Which is a roundabout way of coming to the conclusion that De Palma is not just a Hitchcock acolyte and his portrayal of sex and women is more complex than any easy, reductive reading. For sure, the opprobrium made against him is not shared fairly with his contemporaries.
The opening overture of Dressed to Kill is the deliberate fantasies of someone with little exposure to sex… perhaps Angie Dickinson is a feminised version of Hitchcock himself. Certainly, she shares some of the same obsessions – art galleries and the sound of her own voice. The parts of sex she is preoccupied with (grabbing arses) are so pedestrian. The ruffled sheets (an unseen penetration) of her sexual encounter, and the pathetic hand-written notes show someone ill-at-ease with navigating the sexual waters of the world. Hitchcock, similarly was a man obsessed with sex, and yet unable to do anything about it, except dance around the issues in his art.
The film plays as an expansion of the nonsensical explanation given by the psychologist in the final moments of Psycho – the insanity of Michael Caine’s character here is a deliberate explication of Hitchcock’s poor understanding of transgender issues, suggesting that is somehow leads to unreal (though highly cinematic) concept of multiple personalities. Dressing him as the villain of Family Plot (1976) – a failed Psycho – shows how this is designed to be a confrontational statement made against the master of suspense. What if De Palma was not worshiping Hitchcock all these years? What if he was seeking to undermine Hitchcock’s limited thinking, unhealthy attitude to sex and unpleasant personal relationships.
De Palma’s greatest skill in this movie is not the split-diopter shots, nor the extended chase sequences, but his careful use of showing characters looking carefully out of the frame and into the audience. We are free to ascribe whatever emotions we imagine to these moments – something we share in everyday life, the way we perceive lust in small glances, entire lives in static, lifeless paintings. This romanticism, obsession and perversion all lie with us, the audience. De Palma is confrontational in his presentation towards us – there is no such thing as a passive audience in a De Palma film.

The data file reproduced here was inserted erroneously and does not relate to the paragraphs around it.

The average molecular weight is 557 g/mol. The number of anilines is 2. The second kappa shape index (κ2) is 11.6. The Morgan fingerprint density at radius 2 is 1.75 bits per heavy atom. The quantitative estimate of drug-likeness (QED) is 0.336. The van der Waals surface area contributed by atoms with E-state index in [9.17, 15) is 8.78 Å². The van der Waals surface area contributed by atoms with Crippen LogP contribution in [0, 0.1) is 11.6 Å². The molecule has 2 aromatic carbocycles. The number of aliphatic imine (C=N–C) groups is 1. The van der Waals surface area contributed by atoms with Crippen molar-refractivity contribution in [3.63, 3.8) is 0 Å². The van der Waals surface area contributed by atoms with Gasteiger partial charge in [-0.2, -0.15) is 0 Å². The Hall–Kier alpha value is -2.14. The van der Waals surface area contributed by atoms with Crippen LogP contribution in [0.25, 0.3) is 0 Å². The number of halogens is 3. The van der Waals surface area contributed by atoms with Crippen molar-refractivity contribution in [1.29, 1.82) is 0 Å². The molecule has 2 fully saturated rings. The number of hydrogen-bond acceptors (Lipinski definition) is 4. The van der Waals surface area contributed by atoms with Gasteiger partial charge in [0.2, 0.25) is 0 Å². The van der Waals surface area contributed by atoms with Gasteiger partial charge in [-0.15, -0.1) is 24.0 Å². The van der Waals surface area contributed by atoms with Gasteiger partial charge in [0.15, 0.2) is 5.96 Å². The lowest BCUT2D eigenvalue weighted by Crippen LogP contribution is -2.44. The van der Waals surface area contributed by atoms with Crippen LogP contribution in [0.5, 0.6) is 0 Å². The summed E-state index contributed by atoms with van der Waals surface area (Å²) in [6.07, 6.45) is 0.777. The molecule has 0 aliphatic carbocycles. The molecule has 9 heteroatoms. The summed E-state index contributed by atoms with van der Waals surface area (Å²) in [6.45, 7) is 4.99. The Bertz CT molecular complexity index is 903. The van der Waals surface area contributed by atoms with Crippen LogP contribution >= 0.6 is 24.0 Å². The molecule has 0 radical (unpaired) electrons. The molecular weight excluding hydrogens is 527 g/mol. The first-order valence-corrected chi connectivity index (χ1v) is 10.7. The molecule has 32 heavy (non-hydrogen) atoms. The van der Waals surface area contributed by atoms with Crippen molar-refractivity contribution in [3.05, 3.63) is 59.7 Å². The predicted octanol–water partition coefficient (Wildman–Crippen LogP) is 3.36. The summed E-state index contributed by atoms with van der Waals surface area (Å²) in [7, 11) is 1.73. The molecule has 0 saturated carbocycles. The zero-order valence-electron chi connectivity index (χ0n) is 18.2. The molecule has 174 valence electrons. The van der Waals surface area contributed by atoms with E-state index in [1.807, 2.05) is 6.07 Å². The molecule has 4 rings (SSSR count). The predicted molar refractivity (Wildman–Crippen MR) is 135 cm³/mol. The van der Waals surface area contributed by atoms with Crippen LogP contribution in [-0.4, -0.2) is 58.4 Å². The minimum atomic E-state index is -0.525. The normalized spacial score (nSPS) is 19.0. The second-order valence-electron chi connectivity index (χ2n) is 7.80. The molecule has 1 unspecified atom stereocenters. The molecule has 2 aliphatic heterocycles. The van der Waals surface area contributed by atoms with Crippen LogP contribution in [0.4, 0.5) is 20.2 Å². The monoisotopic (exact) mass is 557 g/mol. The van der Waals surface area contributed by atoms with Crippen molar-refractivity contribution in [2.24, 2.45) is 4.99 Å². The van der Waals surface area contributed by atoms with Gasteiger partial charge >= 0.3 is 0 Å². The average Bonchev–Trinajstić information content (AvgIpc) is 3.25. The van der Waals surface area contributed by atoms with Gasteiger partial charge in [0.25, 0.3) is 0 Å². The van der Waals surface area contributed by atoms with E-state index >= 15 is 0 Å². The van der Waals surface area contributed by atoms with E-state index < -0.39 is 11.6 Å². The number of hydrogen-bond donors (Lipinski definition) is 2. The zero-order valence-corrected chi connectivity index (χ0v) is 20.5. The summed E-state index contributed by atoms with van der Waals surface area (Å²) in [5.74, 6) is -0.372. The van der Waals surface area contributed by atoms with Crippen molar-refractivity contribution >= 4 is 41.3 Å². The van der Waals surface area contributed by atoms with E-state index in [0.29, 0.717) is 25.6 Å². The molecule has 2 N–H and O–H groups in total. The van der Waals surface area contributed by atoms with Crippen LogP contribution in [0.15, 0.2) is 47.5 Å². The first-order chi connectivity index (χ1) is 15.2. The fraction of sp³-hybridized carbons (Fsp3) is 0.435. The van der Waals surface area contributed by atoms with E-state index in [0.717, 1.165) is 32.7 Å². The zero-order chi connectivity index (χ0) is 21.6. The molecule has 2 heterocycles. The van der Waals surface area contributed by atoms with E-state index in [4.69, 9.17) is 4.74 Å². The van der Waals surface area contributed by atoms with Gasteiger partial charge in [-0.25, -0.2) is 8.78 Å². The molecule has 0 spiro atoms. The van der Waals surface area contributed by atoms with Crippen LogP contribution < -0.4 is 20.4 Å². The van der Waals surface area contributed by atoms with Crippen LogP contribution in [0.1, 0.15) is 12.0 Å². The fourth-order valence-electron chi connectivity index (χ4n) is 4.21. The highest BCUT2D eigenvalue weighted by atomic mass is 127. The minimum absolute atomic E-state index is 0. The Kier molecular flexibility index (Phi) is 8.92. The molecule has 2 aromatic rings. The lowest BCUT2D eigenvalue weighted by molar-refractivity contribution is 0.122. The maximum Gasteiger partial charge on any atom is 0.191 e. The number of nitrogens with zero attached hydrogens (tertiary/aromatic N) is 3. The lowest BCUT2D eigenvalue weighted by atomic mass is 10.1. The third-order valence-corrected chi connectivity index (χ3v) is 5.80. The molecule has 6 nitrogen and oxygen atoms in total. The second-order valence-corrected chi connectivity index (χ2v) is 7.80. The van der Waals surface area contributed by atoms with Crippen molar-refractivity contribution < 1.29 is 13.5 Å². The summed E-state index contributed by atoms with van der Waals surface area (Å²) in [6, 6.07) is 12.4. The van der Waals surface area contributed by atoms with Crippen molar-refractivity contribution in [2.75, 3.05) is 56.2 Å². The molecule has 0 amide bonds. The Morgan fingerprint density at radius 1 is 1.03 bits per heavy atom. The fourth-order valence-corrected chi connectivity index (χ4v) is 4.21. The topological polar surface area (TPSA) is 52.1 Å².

Dressed to Kill makes some broad (but utterly basic) discussion of gender reassignment surgery. I think we are meant to find it unsatisfying. Its presentation is not only an affront to Hitchcock, but to all the ignorance surrounding the issues. The film shows violence of women upon women, who later are revealed to be men. We often seek to deny the safeness and security entitled by all people (but necessary to transgendered individuals) by pointing to isolated incidents – a single account of a man pretending to be a woman in order to attack an ex-partner – as an argument to deny transgender-friendly bathrooms, and how some ‘feminists’ use these isolated incidents to deny these rights of other women women – rights that are the product of biological needs. Dressed to Kill ensures that these arguments are unhelpful, and that safety, from violent individuals, abusive family members and hostile police officers, is essential.
Not bad for a shameless Psycho rip-off.
The Canon. One hundred films with nothing from the top 250 Sight & Sound poll. These are the b-sides; un-canonised, free from decades of perception and discussion, but great films in their own right. No apologies, no pretensions.
- Husbands and Wives (1992 – Woody Allen)
Because this is what men are like.
In a substantial and celebrated career, it’s hard to identify the true moments of glory. But here, Woody Allen accurately portrays the control men attempt to have over women, particularly if the women are younger. It’s all about power. Choosing a freer style of shooting, with misframes, empty spaces and openings and endings of scenes allowed to continue beyond their natural cutting points, Allen creates a vibrant piece of mature filmmaking that he has been unable to top now for twenty-five years.
- Fish Tank (2009 – Andrea Arnold)
Because this is reality.
Shot in academy ratio, Arnold’s touching account of a young girl’s desires never fails to provoke an audience. It presents a reality of neglect, dreams and survival that is deeply moving. Interestingly, no one ever seems to agree on Michael Fassbender’s intentions in this film; is he grooming the daughter, is he a good man who makes a mistake, is he the only decent thing in her life – it presents a situation more complex than real life.
- AntiChrist (2009 – Lars Von Trier)
Because maybe the world is evil.
Willingly provocative, AntiChrist is explores what happens when a man tries to fix a woman. From the opening moments, when Von Trier seeks to make something beautiful out of explicit sex and the death of a child, the film is full of moments designed to shock an audience. Yet, amidst the ejaculating cocks and talking foxes, there are moments of subliminal and explicit beauty – where faces are glimpsed in the reflection of train windows, and bodies writhe in and out of the roots of a tree.